Some of the first responses were:
- Pennsylvania offered a one-time payment of $1200 to essential workers, helping a total of 41,587 people.
- Vermont offered a one-time payment of $1200 or $2000, helping 15,650 workers
- Louisiana offered a flat-rate payment of $250, supporting over 100,000 workers - with 114,000 workers still on their waiting list.
Shortly after, other states followed, such as:
- Maryland allowed a raise of $3.13 per hour to over 15,000 employees
- Virginia made a one-time payment of $1500 to over 43,500 essential workers
- New Hampshire made $300 weekly payments to over 23,000 workers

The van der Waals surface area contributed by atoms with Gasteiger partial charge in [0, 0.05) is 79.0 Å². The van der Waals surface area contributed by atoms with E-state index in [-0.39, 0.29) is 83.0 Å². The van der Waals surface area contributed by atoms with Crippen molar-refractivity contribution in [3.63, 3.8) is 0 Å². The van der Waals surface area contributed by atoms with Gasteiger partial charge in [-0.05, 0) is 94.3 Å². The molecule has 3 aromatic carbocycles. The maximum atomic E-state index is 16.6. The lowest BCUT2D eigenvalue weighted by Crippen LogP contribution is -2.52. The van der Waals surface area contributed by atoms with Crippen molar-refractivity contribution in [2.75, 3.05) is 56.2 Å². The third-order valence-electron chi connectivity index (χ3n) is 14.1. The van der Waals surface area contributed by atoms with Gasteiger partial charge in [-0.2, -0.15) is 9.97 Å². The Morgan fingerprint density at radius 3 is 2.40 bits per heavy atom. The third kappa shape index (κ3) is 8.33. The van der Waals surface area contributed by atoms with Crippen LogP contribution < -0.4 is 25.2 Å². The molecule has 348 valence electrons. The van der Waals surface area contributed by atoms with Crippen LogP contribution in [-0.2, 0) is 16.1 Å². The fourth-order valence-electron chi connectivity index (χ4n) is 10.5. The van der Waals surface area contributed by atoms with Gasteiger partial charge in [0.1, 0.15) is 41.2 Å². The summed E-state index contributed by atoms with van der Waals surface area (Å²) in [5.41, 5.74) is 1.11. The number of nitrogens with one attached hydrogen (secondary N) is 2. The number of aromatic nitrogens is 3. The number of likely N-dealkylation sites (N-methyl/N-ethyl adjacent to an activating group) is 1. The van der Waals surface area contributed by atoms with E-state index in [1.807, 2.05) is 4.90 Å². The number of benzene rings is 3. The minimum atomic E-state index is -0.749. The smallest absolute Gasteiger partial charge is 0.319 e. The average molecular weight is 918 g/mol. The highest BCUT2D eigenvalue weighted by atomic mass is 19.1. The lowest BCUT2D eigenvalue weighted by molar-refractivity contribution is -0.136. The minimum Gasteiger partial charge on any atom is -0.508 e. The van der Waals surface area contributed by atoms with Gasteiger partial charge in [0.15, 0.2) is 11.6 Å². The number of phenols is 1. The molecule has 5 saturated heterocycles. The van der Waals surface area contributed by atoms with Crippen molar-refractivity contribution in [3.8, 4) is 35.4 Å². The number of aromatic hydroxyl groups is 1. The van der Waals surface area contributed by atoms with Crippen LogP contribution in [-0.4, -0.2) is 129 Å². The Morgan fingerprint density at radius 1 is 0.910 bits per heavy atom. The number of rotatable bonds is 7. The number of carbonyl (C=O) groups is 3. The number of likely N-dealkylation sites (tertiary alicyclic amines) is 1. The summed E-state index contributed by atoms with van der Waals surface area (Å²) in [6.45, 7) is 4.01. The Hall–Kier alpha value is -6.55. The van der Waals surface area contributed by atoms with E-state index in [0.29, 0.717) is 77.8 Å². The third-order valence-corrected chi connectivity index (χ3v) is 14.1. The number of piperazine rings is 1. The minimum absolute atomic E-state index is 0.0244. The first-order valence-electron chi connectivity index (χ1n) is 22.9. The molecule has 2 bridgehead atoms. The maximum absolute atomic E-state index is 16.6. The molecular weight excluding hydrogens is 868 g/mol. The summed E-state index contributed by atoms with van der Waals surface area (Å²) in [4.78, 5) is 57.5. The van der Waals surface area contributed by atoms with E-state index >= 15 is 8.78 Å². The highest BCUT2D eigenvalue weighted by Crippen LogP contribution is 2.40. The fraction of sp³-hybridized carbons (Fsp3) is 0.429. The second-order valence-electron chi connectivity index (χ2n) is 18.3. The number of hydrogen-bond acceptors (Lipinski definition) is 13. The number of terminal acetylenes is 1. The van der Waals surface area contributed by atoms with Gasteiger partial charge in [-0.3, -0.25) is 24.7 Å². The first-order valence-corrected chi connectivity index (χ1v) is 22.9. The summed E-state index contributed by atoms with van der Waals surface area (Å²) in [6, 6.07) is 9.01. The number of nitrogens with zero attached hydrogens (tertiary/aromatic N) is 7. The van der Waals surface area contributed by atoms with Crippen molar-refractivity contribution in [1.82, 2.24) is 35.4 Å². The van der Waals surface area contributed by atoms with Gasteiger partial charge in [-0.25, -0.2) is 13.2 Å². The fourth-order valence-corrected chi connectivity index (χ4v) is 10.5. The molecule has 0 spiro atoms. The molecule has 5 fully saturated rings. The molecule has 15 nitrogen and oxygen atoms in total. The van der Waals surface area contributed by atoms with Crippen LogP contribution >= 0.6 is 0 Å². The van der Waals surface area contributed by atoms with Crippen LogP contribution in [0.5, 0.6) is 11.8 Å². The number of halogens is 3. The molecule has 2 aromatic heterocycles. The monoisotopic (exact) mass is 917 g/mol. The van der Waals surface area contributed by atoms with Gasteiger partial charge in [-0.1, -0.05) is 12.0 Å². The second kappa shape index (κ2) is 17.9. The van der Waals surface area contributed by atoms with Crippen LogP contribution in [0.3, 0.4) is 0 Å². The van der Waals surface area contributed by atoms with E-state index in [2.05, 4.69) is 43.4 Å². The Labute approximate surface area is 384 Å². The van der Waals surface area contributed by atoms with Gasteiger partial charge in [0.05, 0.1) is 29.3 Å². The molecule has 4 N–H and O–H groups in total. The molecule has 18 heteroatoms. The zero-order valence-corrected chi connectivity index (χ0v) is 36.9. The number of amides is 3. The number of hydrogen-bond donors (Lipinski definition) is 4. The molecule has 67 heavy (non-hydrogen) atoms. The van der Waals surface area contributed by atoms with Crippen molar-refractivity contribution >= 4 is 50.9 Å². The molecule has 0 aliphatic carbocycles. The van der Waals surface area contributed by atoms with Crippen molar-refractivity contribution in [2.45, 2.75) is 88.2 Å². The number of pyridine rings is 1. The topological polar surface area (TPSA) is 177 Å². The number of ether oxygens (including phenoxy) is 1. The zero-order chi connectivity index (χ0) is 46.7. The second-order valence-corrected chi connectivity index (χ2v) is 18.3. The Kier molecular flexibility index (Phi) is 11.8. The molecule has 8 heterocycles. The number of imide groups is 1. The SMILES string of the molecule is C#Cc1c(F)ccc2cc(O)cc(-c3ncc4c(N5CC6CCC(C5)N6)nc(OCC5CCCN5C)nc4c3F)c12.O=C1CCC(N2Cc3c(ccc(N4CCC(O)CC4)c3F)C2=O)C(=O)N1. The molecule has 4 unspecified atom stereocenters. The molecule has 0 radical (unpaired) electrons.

- Michigan offered one-time payments of $1,000 for first responders or a $2 increase on the hourly wage of direct care workers.
As help programs continue to sprout around the Nation, one case has become increasingly infamous - the one of Kroger, the country’s largest grocery store.
Kroger, as well as Amazon and Walmart, ended the Hazard Pay programs over the summer when non-essential shops had started to reopen.
The corporation, which left its workers without Hazard Pay for months, saw a sales increase over the pandemic of 8%. And, as the Los Angeles government approved a Hazard Pay of $5 per hour for workers in grocery stores, the company started to shut down some of the stores deemed as underperforming.
The action, which has inspired legal action via the California Grocers Association, has also caught the attention of governments and policymakers around the Nation.
How To Prepare For Future Trends